Referring now to the table of FIG. 22 giving for each point of the table of FIG. 19 the radii of curvature (in mm) of a surface thus obtained, it will be seen that this surface corresponds exactly to the definition of the present invention given hereinabove.
The substantially circular section is at V, and its radius approximates 70.30 mm.
Above said circular section the radius of the meridian MM increases and it will be seen that if V, 19 the radius of the umbilical curve in distant vision decreases in the direction away from the meridian MM, and below said circular section the radius of the meridian MM decreases; furthermore, it will be seen that if V, =12, corresponding to the close-vision umbilical curve the radius of curvature increases in the direction away from the meridian MM.
Of course, this example was selected because it combines into a same and single case a typical example each one of the specific features which may characterize a surface according to this invention. Therefore, it should not be construed as limiting the scope of the invention; more particularly, it would not constitute a departure from the field of this invention to provide surfaces of the above-defined type comprising variable number of specific lines such as secondary umbilical curves or curves along which at least one of the components of the prismatic effect remains constant.
These surfaces will be uses as customary, i.e. with the meridian MM inclined to the vertical by an angle d of about 10 (FIG. 23). If surfaces symmetrical in relation to MM are used, difficulties may arise in the region of the upper temporal corner due to the presence of aberrations (F l In order to simplify the understanding of this invention the above description was made by assuming that the two portions of the lens, on either side of the meridian, are identical.
An arrangement according to the present invention which would be particularly advantageous as far as the reduction of these distant-vision aberration F1 is concerned consists in providing a refracting surface from a half-surface according to this invention, bounded by the plane of its secondary umbilic IL in distant vision, and completing the lens surface within the lens contour by effecting a symmetry on the discrepancy table in relation to the row of said table corresponding to said plane. This arrangement leads to the replacement of detrimental aberrations in the upper region of the lens (i.e. for distant vision) by a slight progression in the focal power, this progression being much better tolerated by the wearer who on the other hand is generally unaware of it.
Similarly, it would not constitute a departure from the scope of the present invention to obtain the refracting surface through successive symmetries about a suitably selected point of the surface according to this invention. I
Another solution for avoiding these aberrations F 1 consists in mounting the lens by keeping its meridian MM vertical as shown in FIG. 24. However, it is well known that when the user observes an object moving towards him the trace of the sighting axis of each eye on the lens associated therewith approaches the nose region. If it is desired to give the wearer the maximum field available it is necessary that, in the case of, say, a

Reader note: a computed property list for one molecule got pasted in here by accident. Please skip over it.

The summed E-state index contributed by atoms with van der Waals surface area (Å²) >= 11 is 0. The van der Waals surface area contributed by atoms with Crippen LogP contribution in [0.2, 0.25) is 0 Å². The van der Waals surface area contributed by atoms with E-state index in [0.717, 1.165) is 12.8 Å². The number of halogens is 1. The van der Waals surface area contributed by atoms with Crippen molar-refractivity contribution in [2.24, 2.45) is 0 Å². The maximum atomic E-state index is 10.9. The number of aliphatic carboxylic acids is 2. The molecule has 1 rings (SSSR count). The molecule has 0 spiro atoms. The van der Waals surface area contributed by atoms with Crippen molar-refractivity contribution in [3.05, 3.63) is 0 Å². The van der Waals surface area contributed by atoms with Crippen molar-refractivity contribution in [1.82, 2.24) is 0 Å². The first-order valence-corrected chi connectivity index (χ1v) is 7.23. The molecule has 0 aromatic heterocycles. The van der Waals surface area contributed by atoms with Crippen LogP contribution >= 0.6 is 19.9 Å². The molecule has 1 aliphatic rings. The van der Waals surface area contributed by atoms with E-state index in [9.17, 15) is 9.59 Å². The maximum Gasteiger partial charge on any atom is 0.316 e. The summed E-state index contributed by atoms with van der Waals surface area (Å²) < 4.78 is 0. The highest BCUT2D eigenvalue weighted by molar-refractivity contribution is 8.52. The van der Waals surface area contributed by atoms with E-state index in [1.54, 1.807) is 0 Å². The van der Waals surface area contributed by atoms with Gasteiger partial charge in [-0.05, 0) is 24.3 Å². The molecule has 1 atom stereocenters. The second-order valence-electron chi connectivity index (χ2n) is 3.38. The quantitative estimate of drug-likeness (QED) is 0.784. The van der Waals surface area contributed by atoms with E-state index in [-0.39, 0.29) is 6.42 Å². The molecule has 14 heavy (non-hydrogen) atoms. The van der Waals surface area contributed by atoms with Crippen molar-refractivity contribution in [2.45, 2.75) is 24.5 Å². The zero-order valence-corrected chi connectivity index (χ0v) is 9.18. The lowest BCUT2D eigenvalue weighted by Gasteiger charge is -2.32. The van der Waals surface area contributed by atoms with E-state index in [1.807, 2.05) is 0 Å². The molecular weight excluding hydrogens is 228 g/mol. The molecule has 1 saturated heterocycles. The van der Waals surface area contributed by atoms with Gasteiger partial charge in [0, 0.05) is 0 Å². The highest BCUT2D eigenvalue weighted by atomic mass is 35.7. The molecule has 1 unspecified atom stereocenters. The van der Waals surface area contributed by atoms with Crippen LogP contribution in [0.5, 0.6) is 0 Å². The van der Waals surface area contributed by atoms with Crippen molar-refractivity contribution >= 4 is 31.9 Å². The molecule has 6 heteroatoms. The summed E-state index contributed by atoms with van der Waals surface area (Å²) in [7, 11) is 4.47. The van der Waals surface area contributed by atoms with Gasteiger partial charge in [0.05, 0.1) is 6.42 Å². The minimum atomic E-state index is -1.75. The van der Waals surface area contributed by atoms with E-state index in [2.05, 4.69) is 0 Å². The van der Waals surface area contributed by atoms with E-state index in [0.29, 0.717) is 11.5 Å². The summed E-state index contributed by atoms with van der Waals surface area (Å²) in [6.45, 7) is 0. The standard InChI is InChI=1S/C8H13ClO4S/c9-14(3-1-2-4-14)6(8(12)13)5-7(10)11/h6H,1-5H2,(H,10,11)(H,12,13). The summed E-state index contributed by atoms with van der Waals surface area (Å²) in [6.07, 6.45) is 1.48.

horizontal movement i on the left-hand eye, to which corresponds a horizontal movement i of the right-hand eye (FIG. 25), with of course i i, the light beams of the two eyes meet on the lenses zones having the same optical characteristics, i.e. that the lens has an oblique symmetry in the horizontal direction, a feature not observed in the case shown in FIG. 24 (i j j j and k k,). This solution is therefore to be avoided. One is thus lead, without departing from the scope of this invention, to use asymmetric surfaces by juxtaposing, during the manufacturing process carried out on a surface-cutting machine, two half-tables bearing the discrepancies corresponding to two different half-surfaces (FIG. 26), each half-surface having the same law of progression, i.e. having a same meridian MM, the chief advantage of this arrangement residing in the fact that it provides, on the lenses fitted in a spectacle mounting, an oblique meridian facilitating the normal convergence of the users sight when changing from distant vision to close vision (FIG. 25), while preserving an oblique symmetry in the horizontal direction of the distribution of the aberrations.
In this case and by virtue of the juxtaposition of two different half-surfaces, it is possible to obtain aberration distribution patterns having an oblique symmetry in relation to the meridian MM, i a a i,jB= Bj, k y y k, l 8= 81, etc.., (FIG. 26).
The above description gives by way of example a lens of which the surface displays an ample evolution of the sections orthogonal to MM, from the flattened ellipse to the acute hyperbola.
According to the power gradient to be obtained and the desired distribution of the zones of aberrations, it is possible to keep as the useful surface only one fraction of the surface described hereinabove, for example in the range from the flattened ellipse to the elongated ellipse, or from the elongated ellipse to the hyperbola.
Alternatively, it is also possible to use said surface for only one fraction of the refracting surface of the lens and to juxtapose thereto, with or without a visible joint, surface of different nature; thus, for example, an evolutive zone according to this invention may be juxtaposed to one or a plurality of spherical, toric or aspheric zones, or zones having a different refraction index. FIG. 27 shows by way of example an evolutive zone Z and a zone 2 for example a spherical one, juxtaposed along the horizontal meridian l-IH of the lens seen in its position of use, this meridian I-II-I being advantageously an umbilical line.